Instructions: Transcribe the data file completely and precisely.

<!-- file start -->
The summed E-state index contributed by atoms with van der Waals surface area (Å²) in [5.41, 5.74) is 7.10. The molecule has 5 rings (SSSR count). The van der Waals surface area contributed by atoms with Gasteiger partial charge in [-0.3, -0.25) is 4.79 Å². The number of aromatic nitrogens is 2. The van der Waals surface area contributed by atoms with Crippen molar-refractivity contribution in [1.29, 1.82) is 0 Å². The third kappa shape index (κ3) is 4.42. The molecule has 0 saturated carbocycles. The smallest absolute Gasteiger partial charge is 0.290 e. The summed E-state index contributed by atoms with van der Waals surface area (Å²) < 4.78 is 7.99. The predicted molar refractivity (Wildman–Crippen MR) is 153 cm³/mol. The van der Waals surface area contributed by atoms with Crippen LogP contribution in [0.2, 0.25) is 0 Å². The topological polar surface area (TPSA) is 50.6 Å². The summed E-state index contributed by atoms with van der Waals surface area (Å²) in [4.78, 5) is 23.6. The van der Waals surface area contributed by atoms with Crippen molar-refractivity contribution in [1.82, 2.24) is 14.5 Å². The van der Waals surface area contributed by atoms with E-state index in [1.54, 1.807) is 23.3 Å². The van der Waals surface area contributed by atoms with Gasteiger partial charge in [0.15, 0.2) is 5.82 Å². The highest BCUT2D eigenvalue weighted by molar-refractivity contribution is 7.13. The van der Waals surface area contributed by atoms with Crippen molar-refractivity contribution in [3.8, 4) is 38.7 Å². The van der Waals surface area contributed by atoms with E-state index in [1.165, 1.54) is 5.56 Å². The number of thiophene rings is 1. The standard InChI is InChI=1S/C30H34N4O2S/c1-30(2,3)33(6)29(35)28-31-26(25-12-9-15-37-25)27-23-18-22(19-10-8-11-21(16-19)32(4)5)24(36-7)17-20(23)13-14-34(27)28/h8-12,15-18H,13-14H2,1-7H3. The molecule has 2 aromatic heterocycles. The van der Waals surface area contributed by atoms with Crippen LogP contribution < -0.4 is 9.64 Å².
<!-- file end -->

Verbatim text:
The summed E-state index contributed by atoms with van der Waals surface area (Å²) in [5.41, 5.74) is 7.10. The molecule has 5 rings (SSSR count). The van der Waals surface area contributed by atoms with Gasteiger partial charge in [-0.3, -0.25) is 4.79 Å². The number of aromatic nitrogens is 2. The van der Waals surface area contributed by atoms with Crippen molar-refractivity contribution in [1.29, 1.82) is 0 Å². The third kappa shape index (κ3) is 4.42. The molecule has 0 saturated carbocycles. The smallest absolute Gasteiger partial charge is 0.290 e. The summed E-state index contributed by atoms with van der Waals surface area (Å²) < 4.78 is 7.99. The predicted molar refractivity (Wildman–Crippen MR) is 153 cm³/mol. The van der Waals surface area contributed by atoms with Crippen LogP contribution in [0.2, 0.25) is 0 Å². The topological polar surface area (TPSA) is 50.6 Å². The summed E-state index contributed by atoms with van der Waals surface area (Å²) in [4.78, 5) is 23.6. The van der Waals surface area contributed by atoms with Crippen molar-refractivity contribution in [1.82, 2.24) is 14.5 Å². The van der Waals surface area contributed by atoms with E-state index in [1.54, 1.807) is 23.3 Å². The van der Waals surface area contributed by atoms with Gasteiger partial charge in [0.15, 0.2) is 5.82 Å². The highest BCUT2D eigenvalue weighted by molar-refractivity contribution is 7.13. The van der Waals surface area contributed by atoms with Crippen molar-refractivity contribution in [3.8, 4) is 38.7 Å². The van der Waals surface area contributed by atoms with E-state index in [1.165, 1.54) is 5.56 Å². The number of thiophene rings is 1. The standard InChI is InChI=1S/C30H34N4O2S/c1-30(2,3)33(6)29(35)28-31-26(25-12-9-15-37-25)27-23-18-22(19-10-8-11-21(16-19)32(4)5)24(36-7)17-20(23)13-14-34(27)28/h8-12,15-18H,13-14H2,1-7H3. The molecule has 2 aromatic heterocycles. The van der Waals surface area contributed by atoms with Crippen LogP contribution < -0.4 is 9.64 Å².